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A Letter from Pastor Nick Dyrud, Emmaus Lutheran Church
Where do you lay your head at night? Where do you live? It’s true, “Home is where the heart is.” It’s the physical location providing shelter and safety as we grow and mature in life. The home is a bedrock for stability. Despite it’s dimensions, it’s location, or it’s contents, our homes play a critical and central role in the makeup of our lives. Consider with me homelessness, crisis, or family instability. For far too many children and adults alike, their home may be the most unstable, unsafe, or temperamental place for them to be. That is, if they even have a home.
The house on 2nd Avenue just off 85th Street in Bloomington on the property of Emmaus Lutheran Church was built in 1952 to provide a home for the minister and his family while serving the congregation. Believe it or not, the garage that sits adjacent to the home was built first and the pastor lived there while the church and the house were being built by members of the congregation. Since it’s construction, the house has provided the needed shelter for some church staff. In 2004 the congregation made a very sacrificial decision to host an incoming refugee family from the Sudan. As the family integrated into a new culture and new setting, the church worked with them to one day move into their own home. Now House of Hope, named for refugee resettlement, is opening up a new chapter in it’s story.
Because Emmaus Church believes that every individual is created in the image of God and is therefore an “image bearer,” we desire to embrace our own creative gifts that each of us has been given in order to reach those in the greatest of needs within our community and beyond. Just as we read in the Book of James 1:27, “Undefiled religion in the sight of our God and Father is this: to visit orphans and widows in their distress, and to keep oneself unstained by the world.” How might we continue to serve in this way? What role do we as citizens, in our corner of the city, have as we would seek to reach out to those in need? These are important questions for each of us to ask, along with the critical question, “How will the great need and great crisis be reconciled without a determined and developed plan to affect the real need we have across this country and our world?” Can anything be done?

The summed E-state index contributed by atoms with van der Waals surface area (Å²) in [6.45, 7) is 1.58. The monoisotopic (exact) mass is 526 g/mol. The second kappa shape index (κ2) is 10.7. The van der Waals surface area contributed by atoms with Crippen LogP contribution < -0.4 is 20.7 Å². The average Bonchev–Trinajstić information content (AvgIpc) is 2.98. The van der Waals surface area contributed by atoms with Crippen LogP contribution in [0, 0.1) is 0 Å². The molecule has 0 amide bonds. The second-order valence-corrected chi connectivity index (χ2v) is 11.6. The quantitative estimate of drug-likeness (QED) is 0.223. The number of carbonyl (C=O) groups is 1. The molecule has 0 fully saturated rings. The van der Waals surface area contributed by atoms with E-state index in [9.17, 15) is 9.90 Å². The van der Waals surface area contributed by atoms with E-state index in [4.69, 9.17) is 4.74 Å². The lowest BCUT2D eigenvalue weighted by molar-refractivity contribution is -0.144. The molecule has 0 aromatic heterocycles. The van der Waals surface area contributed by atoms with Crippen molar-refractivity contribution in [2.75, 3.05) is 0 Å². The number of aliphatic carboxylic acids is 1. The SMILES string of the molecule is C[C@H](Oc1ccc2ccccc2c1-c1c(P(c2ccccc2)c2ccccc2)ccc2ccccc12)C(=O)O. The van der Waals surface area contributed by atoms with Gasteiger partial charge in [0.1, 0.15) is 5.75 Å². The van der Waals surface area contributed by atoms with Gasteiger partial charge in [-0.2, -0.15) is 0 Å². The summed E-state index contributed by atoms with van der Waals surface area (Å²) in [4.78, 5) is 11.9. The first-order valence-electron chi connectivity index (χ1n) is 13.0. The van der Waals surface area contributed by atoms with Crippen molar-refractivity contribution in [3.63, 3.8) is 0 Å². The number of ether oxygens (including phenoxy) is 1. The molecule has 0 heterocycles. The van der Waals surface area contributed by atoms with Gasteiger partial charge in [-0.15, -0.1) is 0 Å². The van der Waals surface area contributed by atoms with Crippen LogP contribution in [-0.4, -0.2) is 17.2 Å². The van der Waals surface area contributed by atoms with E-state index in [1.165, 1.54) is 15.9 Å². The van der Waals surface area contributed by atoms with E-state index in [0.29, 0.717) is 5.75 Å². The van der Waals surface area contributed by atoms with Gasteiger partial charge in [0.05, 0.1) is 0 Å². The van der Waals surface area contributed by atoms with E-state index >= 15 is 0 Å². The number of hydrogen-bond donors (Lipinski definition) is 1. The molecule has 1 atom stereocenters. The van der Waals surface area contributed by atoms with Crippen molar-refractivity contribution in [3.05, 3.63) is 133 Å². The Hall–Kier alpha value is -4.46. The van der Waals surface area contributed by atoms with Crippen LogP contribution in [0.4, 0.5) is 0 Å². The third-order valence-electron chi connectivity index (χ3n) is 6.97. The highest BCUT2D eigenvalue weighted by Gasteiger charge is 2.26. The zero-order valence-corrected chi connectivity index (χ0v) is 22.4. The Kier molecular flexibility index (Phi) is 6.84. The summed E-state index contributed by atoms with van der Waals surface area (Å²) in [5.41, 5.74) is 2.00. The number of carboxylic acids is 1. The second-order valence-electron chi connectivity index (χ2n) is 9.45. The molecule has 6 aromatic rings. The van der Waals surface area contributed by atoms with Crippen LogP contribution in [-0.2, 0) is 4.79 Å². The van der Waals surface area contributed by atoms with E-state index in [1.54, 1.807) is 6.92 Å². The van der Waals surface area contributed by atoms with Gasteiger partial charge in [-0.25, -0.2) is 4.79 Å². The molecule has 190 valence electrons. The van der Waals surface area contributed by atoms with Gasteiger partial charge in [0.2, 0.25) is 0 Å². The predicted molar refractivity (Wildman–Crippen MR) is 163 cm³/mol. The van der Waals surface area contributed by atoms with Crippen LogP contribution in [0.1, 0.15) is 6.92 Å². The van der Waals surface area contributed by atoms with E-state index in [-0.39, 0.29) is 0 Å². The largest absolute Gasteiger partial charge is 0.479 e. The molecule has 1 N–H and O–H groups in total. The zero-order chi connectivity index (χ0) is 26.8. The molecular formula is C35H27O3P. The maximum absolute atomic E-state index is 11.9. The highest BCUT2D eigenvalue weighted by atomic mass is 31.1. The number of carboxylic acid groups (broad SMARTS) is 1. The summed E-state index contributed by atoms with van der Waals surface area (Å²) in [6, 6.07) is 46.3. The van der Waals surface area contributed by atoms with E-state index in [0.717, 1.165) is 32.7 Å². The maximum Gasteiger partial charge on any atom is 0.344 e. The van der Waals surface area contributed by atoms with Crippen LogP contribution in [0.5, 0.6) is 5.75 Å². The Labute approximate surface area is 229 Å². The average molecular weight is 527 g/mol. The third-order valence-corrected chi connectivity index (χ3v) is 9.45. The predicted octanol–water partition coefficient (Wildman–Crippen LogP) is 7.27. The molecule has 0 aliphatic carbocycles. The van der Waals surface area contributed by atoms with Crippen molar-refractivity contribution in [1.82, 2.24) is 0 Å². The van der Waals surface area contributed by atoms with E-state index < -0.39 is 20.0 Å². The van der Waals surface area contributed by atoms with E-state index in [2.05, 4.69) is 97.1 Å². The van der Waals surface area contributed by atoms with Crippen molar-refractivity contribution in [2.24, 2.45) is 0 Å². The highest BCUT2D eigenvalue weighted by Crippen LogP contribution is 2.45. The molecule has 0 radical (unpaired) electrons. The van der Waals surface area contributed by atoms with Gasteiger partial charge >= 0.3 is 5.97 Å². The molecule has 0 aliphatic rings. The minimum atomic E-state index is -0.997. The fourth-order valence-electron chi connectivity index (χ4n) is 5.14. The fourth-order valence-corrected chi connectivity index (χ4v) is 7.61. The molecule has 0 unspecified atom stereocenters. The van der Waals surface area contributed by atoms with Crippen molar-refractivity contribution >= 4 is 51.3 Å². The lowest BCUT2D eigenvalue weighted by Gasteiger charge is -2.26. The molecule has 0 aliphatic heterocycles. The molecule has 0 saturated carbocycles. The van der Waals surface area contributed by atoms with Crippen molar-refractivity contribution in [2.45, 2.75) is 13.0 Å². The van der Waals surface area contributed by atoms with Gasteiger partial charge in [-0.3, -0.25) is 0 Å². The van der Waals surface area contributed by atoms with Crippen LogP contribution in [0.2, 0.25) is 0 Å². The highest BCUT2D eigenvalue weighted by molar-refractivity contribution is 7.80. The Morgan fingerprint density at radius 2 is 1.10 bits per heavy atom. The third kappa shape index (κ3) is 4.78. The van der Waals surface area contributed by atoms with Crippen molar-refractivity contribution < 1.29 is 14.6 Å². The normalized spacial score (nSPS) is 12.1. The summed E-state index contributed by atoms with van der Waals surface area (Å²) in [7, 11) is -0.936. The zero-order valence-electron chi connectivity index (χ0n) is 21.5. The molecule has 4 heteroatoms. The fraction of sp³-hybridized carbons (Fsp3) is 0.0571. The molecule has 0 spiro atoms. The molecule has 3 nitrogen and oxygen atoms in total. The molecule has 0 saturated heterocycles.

Over the course of the last four years, my family and several others within the Emmaus congregation have been working with Together for Good, an organization that connects trusted volunteers to assist mothers in our city facing crisis situations with respite care for their children. It’s been a great blessing to be a part of this process of “creating pathways for the church to come alongside vulnerable children and families with Christ-centered ministry, needed physical assistance, and social support.” With that being said, over the course of this process we have grown in our understanding of the great need to go even further.
We have been moved to take another step in truly affecting the housing crisis because respite care alone is not enough to get moms and children out of the cycle of poverty. Studies tell us “that children raised by single parents are significantly more likely to have children at a young age, to drop out of high school, and to work less as young adults.” That is where we are missing out as a church; we need to help offer resources to wrap around these parents and support them in this stage of life. So with much prayer and deliberate focus on a plan moving forward, the church, alongside Together for Good, developed a plan to use its resources to help at-risk mothers in their place of poverty. These mothers are often heading up their household while being young, uneducated, and most times unemployed.
Our hope and prayer is that this program will offer them an opportunity to live in House of Hope while receiving education help, employment assistance, nutrition and healthy living classes, and mentoring. The goal is to wrap around these mothers and show them that we love and value them, and come alongside them in order to bring them out of poverty through transitional housing assistance and mentorship. Imagine what this could provide for a mother with young children who are striving to make ends meet, living on the streets, without any trusted, reliable, or safe support from family or friends. This is why we are so encouraged to partner with a great foundation like the BATC-Housing First Minnesota Foundation
Working together to make a difference in our city takes an incredible amount of work and professional expertise. From the renovation and construction of the home, to the hands-on work with each family, and everything in between, we all play a role in helping those in great need. So with excitement and a little trepidation, we look forward to opening this new chapter at the House of Hope, so that those in the greatest of need find a place of stability and safety, a home where they can rest and find hope.